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A little dirt does kids good

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Peer-reviewed: This work was reviewed and scrutinised by relevant independent experts.

Experimental study: At least one thing in the experiment was changed to see if it had an impact on the subjects (often people or animals) – eg: changing the amount of time mice spend on an exercise wheel to find out what impact it has on weight loss.

People: This is a study based on research using people.

Letting children play in nature may give their microbiome and immune system a boost, according to new research from Finland. Researchers spread forest foliage over the bare spaces in four daycare playgrounds, where kids spent around an hour and a half each day. After a month, the researchers found that kids who played in the dirt had a better mix of beneficial bugs on their skin compared to a control group that didn’t get the green makeover. The study authors say these findings suggest that natural interventions could improve children's health and wellbeing.

Journal/conference: Science Advances

Link to research (DOI): 10.1126/sciadv.aba2578

Organisation/s: University of Helsinki, Finland

Funder: This work was supported by Business Finland (formerly: Finnish Funding Agency for Innovation TEKES) (grant numbers 40333/14, 6766/31/2017, and 7941/31/2017).

Media release

From: AAAS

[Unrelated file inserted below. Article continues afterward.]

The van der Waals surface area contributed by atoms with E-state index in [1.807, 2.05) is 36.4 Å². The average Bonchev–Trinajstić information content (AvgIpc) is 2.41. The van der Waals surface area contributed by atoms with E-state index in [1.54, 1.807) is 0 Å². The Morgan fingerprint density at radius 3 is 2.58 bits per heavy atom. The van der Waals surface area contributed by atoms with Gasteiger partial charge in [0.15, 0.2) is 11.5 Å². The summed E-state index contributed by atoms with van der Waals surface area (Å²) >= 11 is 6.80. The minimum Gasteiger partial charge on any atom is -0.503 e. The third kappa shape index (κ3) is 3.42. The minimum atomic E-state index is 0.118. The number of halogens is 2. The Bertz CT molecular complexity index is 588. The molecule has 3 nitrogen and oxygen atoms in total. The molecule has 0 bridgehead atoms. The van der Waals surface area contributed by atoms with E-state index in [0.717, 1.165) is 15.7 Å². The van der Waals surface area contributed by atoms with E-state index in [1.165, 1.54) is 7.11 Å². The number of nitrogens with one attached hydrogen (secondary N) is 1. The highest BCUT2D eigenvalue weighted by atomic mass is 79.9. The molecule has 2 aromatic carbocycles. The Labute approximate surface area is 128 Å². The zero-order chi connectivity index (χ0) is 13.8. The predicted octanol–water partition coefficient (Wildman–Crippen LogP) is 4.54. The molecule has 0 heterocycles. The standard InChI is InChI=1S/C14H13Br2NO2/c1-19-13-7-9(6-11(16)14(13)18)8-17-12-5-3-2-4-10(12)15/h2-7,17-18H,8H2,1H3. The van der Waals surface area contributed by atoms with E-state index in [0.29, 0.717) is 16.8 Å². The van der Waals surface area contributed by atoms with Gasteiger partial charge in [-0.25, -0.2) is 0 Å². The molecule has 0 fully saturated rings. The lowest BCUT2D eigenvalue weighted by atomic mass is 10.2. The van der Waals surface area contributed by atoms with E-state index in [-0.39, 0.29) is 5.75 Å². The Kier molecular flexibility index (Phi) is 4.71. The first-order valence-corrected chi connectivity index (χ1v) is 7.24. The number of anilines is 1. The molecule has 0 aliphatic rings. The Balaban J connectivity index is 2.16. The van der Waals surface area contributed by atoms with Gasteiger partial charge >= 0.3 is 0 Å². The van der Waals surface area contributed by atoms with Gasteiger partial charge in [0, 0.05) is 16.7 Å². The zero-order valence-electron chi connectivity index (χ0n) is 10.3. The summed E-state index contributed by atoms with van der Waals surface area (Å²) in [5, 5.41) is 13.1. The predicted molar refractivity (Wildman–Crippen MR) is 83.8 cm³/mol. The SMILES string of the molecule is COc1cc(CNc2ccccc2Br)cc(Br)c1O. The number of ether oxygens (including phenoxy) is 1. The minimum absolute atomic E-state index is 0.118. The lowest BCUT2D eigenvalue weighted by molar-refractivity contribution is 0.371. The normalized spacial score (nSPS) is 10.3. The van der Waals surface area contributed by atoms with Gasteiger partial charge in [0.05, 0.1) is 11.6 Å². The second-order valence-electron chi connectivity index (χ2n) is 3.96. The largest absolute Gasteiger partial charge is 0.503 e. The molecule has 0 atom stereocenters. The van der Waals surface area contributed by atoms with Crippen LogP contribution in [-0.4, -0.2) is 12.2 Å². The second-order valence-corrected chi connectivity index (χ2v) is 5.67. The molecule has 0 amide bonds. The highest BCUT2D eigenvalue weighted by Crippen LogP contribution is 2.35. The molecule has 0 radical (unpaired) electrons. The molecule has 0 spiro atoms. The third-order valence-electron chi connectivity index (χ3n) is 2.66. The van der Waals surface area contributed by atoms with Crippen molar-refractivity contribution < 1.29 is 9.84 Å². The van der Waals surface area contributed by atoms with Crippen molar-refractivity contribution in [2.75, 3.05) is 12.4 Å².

Children who played in formerly gravel-covered urban daycare center yards renovated with natural forest floor, sod, and vegetation developed more diverse microbiomes and signs of a better-regulated immune system within one month, according to a new study with 75 children between 3 and 5 years old. The findings suggest it may be possible to improve immune systems in urban communities simply by granting young children daily access to green spaces. Previous studies have shown that urban populations are more susceptible to immune-mediated diseases, with the prominent “biodiversity hypothesis” blaming a lack of exposure to diverse microbiota. To test the biodiversity hypothesis, Marja Roslund and colleagues performed an intervention in the yards of 4 standard Finnish daycare centers, transferring natural forest floor rich with dwarf shrubs, blueberries, crowberry, and mosses to the bare spaces. Children spent an average of 1.5 hours per day over 28 days planting, crafting natural materials, and playing games in the renovated green spaces. Roslund et al. found that children in the 4 centers that received the intervention maintained a high diversity of commensal skin microbiota over the study period and developed a higher ratio of the anti-inflammatory cytokine IL-10 to the pro-inflammatory cytokine IL-17A, suggesting that playing in the forest dirt stimulated their immunoregulatory pathways. These results agreed with findings from 3 nature-oriented daycare centers that served as a positive control. In contrast, microbiotic diversity declined in children at 3 standard centers without the intervention, and they did not experience a similar immune boost. The researchers also found that a high abundance of the bacteria Faecalibacterium prausnitzii was associated with decreased expression of IL-17A in healthy children, noting that previous studies reported a decreased abundance associated with immune disorders.

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